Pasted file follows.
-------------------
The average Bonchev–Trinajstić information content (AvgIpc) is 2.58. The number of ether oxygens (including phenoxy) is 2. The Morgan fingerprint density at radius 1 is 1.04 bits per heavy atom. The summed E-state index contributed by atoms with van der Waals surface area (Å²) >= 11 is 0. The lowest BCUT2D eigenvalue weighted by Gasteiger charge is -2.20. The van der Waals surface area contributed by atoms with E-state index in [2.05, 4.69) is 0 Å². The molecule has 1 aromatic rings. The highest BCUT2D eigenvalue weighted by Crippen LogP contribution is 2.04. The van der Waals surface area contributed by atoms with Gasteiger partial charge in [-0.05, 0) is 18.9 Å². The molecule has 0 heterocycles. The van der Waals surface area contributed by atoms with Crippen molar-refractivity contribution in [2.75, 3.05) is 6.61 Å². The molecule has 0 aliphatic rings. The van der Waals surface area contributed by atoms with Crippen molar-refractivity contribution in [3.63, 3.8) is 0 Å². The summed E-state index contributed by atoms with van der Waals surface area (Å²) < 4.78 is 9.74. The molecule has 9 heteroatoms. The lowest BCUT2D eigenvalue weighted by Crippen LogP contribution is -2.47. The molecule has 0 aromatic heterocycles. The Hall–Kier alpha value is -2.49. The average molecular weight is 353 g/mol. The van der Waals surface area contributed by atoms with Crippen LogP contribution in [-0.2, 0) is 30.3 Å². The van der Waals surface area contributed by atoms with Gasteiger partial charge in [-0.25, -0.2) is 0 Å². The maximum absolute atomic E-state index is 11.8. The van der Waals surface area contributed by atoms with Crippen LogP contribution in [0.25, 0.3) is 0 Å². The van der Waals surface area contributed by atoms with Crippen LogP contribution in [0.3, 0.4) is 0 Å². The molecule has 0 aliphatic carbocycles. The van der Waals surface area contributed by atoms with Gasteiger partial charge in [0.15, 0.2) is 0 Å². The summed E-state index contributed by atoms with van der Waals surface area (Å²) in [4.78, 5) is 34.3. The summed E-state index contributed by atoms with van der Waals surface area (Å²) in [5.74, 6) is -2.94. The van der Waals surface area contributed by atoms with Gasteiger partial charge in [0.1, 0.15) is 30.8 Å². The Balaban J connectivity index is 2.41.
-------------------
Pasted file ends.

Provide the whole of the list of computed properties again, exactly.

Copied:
The average Bonchev–Trinajstić information content (AvgIpc) is 2.58. The number of ether oxygens (including phenoxy) is 2. The Morgan fingerprint density at radius 1 is 1.04 bits per heavy atom. The summed E-state index contributed by atoms with van der Waals surface area (Å²) >= 11 is 0. The lowest BCUT2D eigenvalue weighted by Gasteiger charge is -2.20. The van der Waals surface area contributed by atoms with E-state index in [2.05, 4.69) is 0 Å². The molecule has 1 aromatic rings. The highest BCUT2D eigenvalue weighted by Crippen LogP contribution is 2.04. The van der Waals surface area contributed by atoms with Gasteiger partial charge in [-0.05, 0) is 18.9 Å². The molecule has 0 heterocycles. The van der Waals surface area contributed by atoms with Crippen molar-refractivity contribution in [2.75, 3.05) is 6.61 Å². The molecule has 0 aliphatic rings. The van der Waals surface area contributed by atoms with Crippen molar-refractivity contribution in [3.63, 3.8) is 0 Å². The summed E-state index contributed by atoms with van der Waals surface area (Å²) < 4.78 is 9.74. The molecule has 9 heteroatoms. The lowest BCUT2D eigenvalue weighted by Crippen LogP contribution is -2.47. The molecule has 0 aromatic heterocycles. The Hall–Kier alpha value is -2.49. The average molecular weight is 353 g/mol. The van der Waals surface area contributed by atoms with Crippen LogP contribution in [-0.2, 0) is 30.3 Å². The van der Waals surface area contributed by atoms with Gasteiger partial charge in [-0.25, -0.2) is 0 Å². The maximum absolute atomic E-state index is 11.8. The van der Waals surface area contributed by atoms with Crippen LogP contribution in [0.25, 0.3) is 0 Å². The van der Waals surface area contributed by atoms with Crippen LogP contribution in [0.3, 0.4) is 0 Å². The molecule has 0 aliphatic carbocycles. The van der Waals surface area contributed by atoms with Gasteiger partial charge in [0.15, 0.2) is 0 Å². The summed E-state index contributed by atoms with van der Waals surface area (Å²) in [4.78, 5) is 34.3. The summed E-state index contributed by atoms with van der Waals surface area (Å²) in [5.74, 6) is -2.94. The van der Waals surface area contributed by atoms with Gasteiger partial charge in [0.1, 0.15) is 30.8 Å². The Balaban J connectivity index is 2.41.